Experience Keys – which allow Experiences to run – are currently restricted to the region / parcel level. There are currently no keys which automatically allow an Experience to run across the entire grid, although this may change in the future. To help land owners to decide which, if any, Experiences they wish to have running on their land, the Experience Keys viewer also introduces two new tabs to the Region / Estate floater and the About Land floater (shown above).

Adding an Experience to your Land should only be done if you’re actually an active collaborator / participant in providing the Experience to others, or have created it yourself. Do note as well, that a hierarchy that exists between regions and parcels; if an Experience is blocked at Estate level, it cannot be run within a parcel on that estate.

Loki eliot also has an Experience based game available at Escapades Island
Loki Eliot also has an Experience based game available at Escapades Island

In terms of creating Experiences, and as noted above, this is limited to Premium member. There is a lot of power involved in the capabilities, and so maintaining some degree of accountability with those using them is vital; so limiting the creative element to Premium members is a good way of ensuring that accountability (providing accountability is also why there are options to report abusive Experiences in both the Experiences floater and individual Experience Profiles).

As noted at the top of this article, each Premium member gets one Experience Key. This is the controlling element of the Experience, allowing it to be managed (including being suspended / revoked by the Lab if it doesn’t behave or is created for making mischief). When Experiences were first being discussed, mention was made of Experience Keys being purchasable; whether this is an option that will be put on the table in the future, is unclear.

For more in-depth information on Experiences, and in particular on getting started with creating an Experience, please refer to the following resources from the Lab:

And keep your eyes on the official blog – could be word coming of a new Experience from the Lab!

Addendum, July 2nd

a number of questions were asked at the Simulator User Group meeting on Tuesday, June 30th. As some of these have been asked elsewhere, I’m adding them and the answers given in summary below:

  • Will accounts other than Premium be able to create Experiences in the future?
    • No comment at this time
  • Will it be possible to purchase additional KVP data storage (for storing information on an experience – players, their progress, etc.) in future?
    • This has not been ruled out by the Lab, but it is something they’re decided they don’t “need to figure out yet”
  • What happens to an Experience if a Premium user reverts to a Basic account?
    • The Experience is suspended;
      • The Experience is suspended; data saved to the KVP will not be immediately deleted
  • Will it be possible to transfer an Experience to, say an Alt on Premium if downgrading the account associated with the Experience to Basic?
    • This is a possible idea for the future; however the Lab are not looking at it at present, due to the complexities involved
  • Can third-party creators to sell no mod scripts for others’ experiences?
    • No. Contributors to a Experience have to be explicitly allowed by the Experience owner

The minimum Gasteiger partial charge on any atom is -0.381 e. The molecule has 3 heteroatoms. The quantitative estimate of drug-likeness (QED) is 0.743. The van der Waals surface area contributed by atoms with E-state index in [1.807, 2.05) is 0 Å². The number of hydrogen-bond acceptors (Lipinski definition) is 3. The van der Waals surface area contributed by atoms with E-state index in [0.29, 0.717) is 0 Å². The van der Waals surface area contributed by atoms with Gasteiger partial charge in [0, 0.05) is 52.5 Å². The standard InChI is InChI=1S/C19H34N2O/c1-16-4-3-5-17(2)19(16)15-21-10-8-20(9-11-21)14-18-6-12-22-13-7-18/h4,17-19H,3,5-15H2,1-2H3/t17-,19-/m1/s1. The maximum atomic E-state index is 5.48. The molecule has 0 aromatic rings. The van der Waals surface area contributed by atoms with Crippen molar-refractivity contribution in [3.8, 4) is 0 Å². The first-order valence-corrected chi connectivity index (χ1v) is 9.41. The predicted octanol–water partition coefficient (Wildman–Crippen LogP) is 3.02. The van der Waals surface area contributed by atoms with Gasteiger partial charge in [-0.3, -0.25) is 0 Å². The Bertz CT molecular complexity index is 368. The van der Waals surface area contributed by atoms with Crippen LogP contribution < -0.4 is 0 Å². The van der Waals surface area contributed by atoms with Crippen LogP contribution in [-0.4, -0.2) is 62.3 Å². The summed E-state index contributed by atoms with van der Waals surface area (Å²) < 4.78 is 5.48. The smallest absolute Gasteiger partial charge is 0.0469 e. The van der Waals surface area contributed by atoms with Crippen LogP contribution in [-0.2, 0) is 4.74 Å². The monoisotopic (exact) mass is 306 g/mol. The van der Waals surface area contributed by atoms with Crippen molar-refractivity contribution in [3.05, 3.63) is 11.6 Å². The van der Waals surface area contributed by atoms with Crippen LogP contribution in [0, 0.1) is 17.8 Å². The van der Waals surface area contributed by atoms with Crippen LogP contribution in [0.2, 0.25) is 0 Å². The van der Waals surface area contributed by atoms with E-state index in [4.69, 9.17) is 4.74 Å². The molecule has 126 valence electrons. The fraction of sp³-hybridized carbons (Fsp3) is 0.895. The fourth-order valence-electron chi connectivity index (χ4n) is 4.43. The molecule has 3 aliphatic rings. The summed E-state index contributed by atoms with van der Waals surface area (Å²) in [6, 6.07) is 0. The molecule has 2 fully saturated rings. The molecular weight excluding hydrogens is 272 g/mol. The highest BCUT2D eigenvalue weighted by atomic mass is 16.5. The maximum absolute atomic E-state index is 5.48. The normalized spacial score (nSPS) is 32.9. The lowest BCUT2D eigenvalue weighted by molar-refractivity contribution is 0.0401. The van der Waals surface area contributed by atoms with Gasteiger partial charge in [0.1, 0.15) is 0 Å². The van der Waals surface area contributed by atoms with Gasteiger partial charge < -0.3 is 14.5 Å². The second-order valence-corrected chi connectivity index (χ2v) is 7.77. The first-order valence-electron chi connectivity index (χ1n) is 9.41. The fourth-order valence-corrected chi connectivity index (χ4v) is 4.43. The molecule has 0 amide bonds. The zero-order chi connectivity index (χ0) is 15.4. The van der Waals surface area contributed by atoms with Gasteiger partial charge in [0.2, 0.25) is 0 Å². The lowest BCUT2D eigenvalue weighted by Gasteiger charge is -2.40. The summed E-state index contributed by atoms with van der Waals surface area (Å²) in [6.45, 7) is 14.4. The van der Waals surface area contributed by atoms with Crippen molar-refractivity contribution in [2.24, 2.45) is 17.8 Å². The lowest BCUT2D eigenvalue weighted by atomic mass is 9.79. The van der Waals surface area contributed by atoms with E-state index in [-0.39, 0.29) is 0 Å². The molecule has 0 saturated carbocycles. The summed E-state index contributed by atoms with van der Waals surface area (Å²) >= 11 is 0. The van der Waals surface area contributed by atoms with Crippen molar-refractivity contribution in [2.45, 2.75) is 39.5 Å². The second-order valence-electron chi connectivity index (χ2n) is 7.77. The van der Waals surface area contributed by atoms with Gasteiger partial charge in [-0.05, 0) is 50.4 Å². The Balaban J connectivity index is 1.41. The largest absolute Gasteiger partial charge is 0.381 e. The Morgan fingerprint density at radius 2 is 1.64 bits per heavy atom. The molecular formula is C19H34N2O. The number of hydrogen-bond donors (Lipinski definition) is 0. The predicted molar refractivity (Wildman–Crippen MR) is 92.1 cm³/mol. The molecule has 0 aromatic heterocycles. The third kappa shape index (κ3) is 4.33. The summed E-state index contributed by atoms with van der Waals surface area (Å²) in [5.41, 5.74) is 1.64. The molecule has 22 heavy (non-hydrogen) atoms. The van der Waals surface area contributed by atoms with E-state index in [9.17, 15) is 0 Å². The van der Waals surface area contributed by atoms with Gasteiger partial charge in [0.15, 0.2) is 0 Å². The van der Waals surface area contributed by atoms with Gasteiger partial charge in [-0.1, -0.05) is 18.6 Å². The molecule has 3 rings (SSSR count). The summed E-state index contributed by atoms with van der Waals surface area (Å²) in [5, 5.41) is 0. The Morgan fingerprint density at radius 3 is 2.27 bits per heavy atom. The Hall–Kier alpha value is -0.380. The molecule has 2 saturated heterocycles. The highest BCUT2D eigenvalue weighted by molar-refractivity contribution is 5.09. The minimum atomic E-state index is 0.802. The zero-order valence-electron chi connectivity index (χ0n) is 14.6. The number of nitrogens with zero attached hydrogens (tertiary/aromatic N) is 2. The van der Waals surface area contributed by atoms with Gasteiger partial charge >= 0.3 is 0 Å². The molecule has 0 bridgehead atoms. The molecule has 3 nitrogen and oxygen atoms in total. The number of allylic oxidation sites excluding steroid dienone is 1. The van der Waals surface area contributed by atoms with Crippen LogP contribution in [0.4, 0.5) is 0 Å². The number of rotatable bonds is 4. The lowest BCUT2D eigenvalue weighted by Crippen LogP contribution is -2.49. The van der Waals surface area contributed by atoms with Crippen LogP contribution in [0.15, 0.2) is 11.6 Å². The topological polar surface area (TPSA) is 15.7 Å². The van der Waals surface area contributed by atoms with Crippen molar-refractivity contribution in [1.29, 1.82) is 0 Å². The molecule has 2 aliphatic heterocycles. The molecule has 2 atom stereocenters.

• Can an Experience run on a mainland parcel?
    • Yes
  • Can an experience run across multiple regions?
    • Yes, so long as it is Allowed by the land owner(s)
  • Will a region restart affect the information on an Experience stored in the KVP?
    • No.
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6 thoughts on “A further look at the Experience Tools viewer in Second Life

  1. “using the tools is available to Premium members only, who have the opportunity to create one Experience by default.” Do you happen to know what we do if we need to make more than one experience?

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    1. As noted in the article, the idea of Experience Keys being purchasable had been suggested in the past by the Lab; whether this may yet prove to be the case is currently unclear.

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  2. Quoting:
    You don’t actually have to use the Experience Tools viewer to visit and participate in any Experience.
    Unquote.
    But you need a viewer that has at least the code needed to enjoy it, not the case of Firestorm or Singularity,
    So, as we well know only a real few will ever use LL official viewer, until 2 choices happen:
    Firestorm and singularity are updated accordingly.
    Users stop using those viewers and use the oens that already has the code: LL, RLV, Black Dragon, Alchemy, Ukando, Cll vf viewer or Kokua.

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    1. Incorrect.

      You don’t need the official viewer to visit and participate in an Experience – that can be done, as stated, from any viewer, regardless of whether or not it has the Exp Tools code.

      The advantage of the Experience Tools code is that it provides additional information on an Experience, and makes it possible to track the Experiences you’ve joined / blocked or to leave an Experience, and to more easily find Experiences without having to leave the viewer.

      However, if you want to create an Experience (and you’re a Premium user) then you most definitely need the tools in the viewer.

      As to Singularity and Firestorm – they’ll doubtless have Experiences Tools capabilities soon. Firestorm has already merged the code in preparation for their next release, which, depending on VMM and a couple of other things, could well be later this month.

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    1. Time will tell. Many creators are certainly already on-board with things, and Experiences have been quite eagerly anticipated.